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Teens Sitting

TV, alcohol, and kids just don’t mix. The average American youth spends 1200 hours per year watching television. This total of 1200 hours is the equivalent of spending 50 days a year watching TV.

In the 50 days a year that our kids are consumed by the television, beer and spirit advertisers are increasing the amount of money spent on ads to sell their products to impressionable viewers. In 2010, beer and alcoholic spirits companies spent over 1 billion dollars on TV ads. The mix of alcohol ads with young people watching is leading to a dangerous and deadly trend among American youth.

The Link Between Underage Drinking and Advertising

Alcohol is the most commonly used drug among American youth. People between the ages of 12 to 20 currently drink 11% of all alcohol consumed in the United States. In a 2014 survey, nearly 9 million youths reported consuming alcohol within the past 30 days. By age 15, 35% of teens have consumed alcohol and the figure rises to 65%, more than half of American youth admitting to drinking alcohol, by age 18. When young people drink, they tend to drink heavily, which leads to multiple health problems, including Emergency Room visits and death from accidents and alcohol toxicity.

The link between underage drinking and advertising has been studied in various scenarios and shows there is a clear connection between seeing ads and using alcohol. There is a growing body of evidence that TV, Internet, and print advertising influences alcohol consumption in American youth. For example, a 2015 study looked at brand recognition of alcoholic beverages from TV ads and trends of alcohol consumption. Over 1,000 youth ages 13 to 20 years old were asked to watch 20 TV shows with alcohol ads showed during the airing of the programs. Researchers found that alcohol consumption greatly increased as the advertising ad exposure time increased. The youth who saw more alcohol ads had 4 to 8 times higher rates of drinking alcohol compared to youths who had no exposure to alcohol advertising.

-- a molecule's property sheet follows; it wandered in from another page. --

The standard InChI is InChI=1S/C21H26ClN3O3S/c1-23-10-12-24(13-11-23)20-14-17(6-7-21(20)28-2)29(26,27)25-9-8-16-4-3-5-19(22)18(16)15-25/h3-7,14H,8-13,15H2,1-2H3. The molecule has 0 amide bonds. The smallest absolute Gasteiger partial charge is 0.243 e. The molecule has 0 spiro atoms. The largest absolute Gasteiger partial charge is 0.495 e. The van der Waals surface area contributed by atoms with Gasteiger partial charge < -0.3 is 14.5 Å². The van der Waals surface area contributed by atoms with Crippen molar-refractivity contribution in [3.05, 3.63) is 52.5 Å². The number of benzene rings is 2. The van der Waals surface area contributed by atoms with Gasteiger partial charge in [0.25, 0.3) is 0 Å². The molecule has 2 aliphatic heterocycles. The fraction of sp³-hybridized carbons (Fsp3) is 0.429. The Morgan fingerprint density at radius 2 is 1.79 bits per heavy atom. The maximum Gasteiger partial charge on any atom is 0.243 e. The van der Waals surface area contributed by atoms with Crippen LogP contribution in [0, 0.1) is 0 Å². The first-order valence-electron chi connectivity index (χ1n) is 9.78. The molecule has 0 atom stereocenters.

Another study on underage drinking and advertising looked specifically at trends that influence heavy binge drinking in underage youth. Nearly 2000 adolescents were observed in this study. The specific aims were to measure the correlation between heavy drinking and marketing via TV ads, alcohol branded merchandise and exposure to movies with scenes containing alcohol. In the analysis of the results, the most significant factors leading to higher incidence of binge drinking were owning alcohol-branded merchandise and being exposed to movies with alcohol branded products. Other non-marketing influences on heavy drinking by teens included having peers who also drink and self-identifying as a drinker.

Internet Advertising and Underage Drinking

Internet advertisements have also been linked to underage binge drinking. A survey of 2000 teens followed respondents for one year and reported their recognition of Internet ads for alcohol. The teens were tested on their ability to recall ads, how often they visited alcoholic brand web sites, and recognition of alcohol brand specific web pages. The teens that had greater recall of the alcohol marketing ads were most likely to transition from drinking any alcohol to becoming a binge drinker.